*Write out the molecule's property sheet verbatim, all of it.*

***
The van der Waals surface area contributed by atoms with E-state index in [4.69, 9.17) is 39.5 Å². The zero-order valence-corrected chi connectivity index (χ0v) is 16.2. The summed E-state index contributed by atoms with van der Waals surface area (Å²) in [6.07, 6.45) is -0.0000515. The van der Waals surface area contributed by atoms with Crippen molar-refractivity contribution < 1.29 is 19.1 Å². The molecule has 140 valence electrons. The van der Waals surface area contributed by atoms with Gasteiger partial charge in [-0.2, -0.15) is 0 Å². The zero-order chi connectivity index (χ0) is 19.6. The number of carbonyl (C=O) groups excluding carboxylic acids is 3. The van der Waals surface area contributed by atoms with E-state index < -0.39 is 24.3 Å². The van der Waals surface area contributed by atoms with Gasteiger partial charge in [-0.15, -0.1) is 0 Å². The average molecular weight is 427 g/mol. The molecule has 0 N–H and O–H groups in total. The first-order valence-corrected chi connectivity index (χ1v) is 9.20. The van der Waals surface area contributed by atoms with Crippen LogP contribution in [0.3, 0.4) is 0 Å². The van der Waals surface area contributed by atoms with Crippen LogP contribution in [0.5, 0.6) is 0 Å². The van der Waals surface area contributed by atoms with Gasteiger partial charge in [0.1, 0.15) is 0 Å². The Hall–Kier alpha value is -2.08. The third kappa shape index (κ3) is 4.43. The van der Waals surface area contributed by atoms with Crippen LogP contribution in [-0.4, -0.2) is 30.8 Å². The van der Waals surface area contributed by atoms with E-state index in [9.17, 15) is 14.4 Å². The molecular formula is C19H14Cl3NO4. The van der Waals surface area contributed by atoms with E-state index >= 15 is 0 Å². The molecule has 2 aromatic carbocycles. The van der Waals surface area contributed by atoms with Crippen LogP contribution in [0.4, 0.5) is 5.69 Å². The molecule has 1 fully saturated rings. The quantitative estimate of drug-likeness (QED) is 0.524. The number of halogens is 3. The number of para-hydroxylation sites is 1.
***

The van der Waals surface area contributed by atoms with E-state index in [4.69, 9.17) is 39.5 Å². The zero-order valence-corrected chi connectivity index (χ0v) is 16.2. The summed E-state index contributed by atoms with van der Waals surface area (Å²) in [6.07, 6.45) is -0.0000515. The van der Waals surface area contributed by atoms with Crippen molar-refractivity contribution < 1.29 is 19.1 Å². The molecule has 140 valence electrons. The van der Waals surface area contributed by atoms with Gasteiger partial charge in [-0.2, -0.15) is 0 Å². The zero-order chi connectivity index (χ0) is 19.6. The number of carbonyl (C=O) groups excluding carboxylic acids is 3. The van der Waals surface area contributed by atoms with E-state index < -0.39 is 24.3 Å². The van der Waals surface area contributed by atoms with Gasteiger partial charge in [-0.15, -0.1) is 0 Å². The average molecular weight is 427 g/mol. The molecule has 0 N–H and O–H groups in total. The first-order valence-corrected chi connectivity index (χ1v) is 9.20. The van der Waals surface area contributed by atoms with Crippen LogP contribution in [0.3, 0.4) is 0 Å². The van der Waals surface area contributed by atoms with Crippen LogP contribution in [0.5, 0.6) is 0 Å². The van der Waals surface area contributed by atoms with Gasteiger partial charge in [0.1, 0.15) is 0 Å². The Hall–Kier alpha value is -2.08. The third kappa shape index (κ3) is 4.43. The van der Waals surface area contributed by atoms with Crippen LogP contribution in [-0.4, -0.2) is 30.8 Å². The van der Waals surface area contributed by atoms with E-state index in [9.17, 15) is 14.4 Å². The molecular formula is C19H14Cl3NO4. The van der Waals surface area contributed by atoms with E-state index >= 15 is 0 Å². The molecule has 2 aromatic carbocycles. The van der Waals surface area contributed by atoms with Crippen LogP contribution in [0.4, 0.5) is 5.69 Å². The molecule has 1 fully saturated rings. The quantitative estimate of drug-likeness (QED) is 0.524. The number of halogens is 3. The number of para-hydroxylation sites is 1.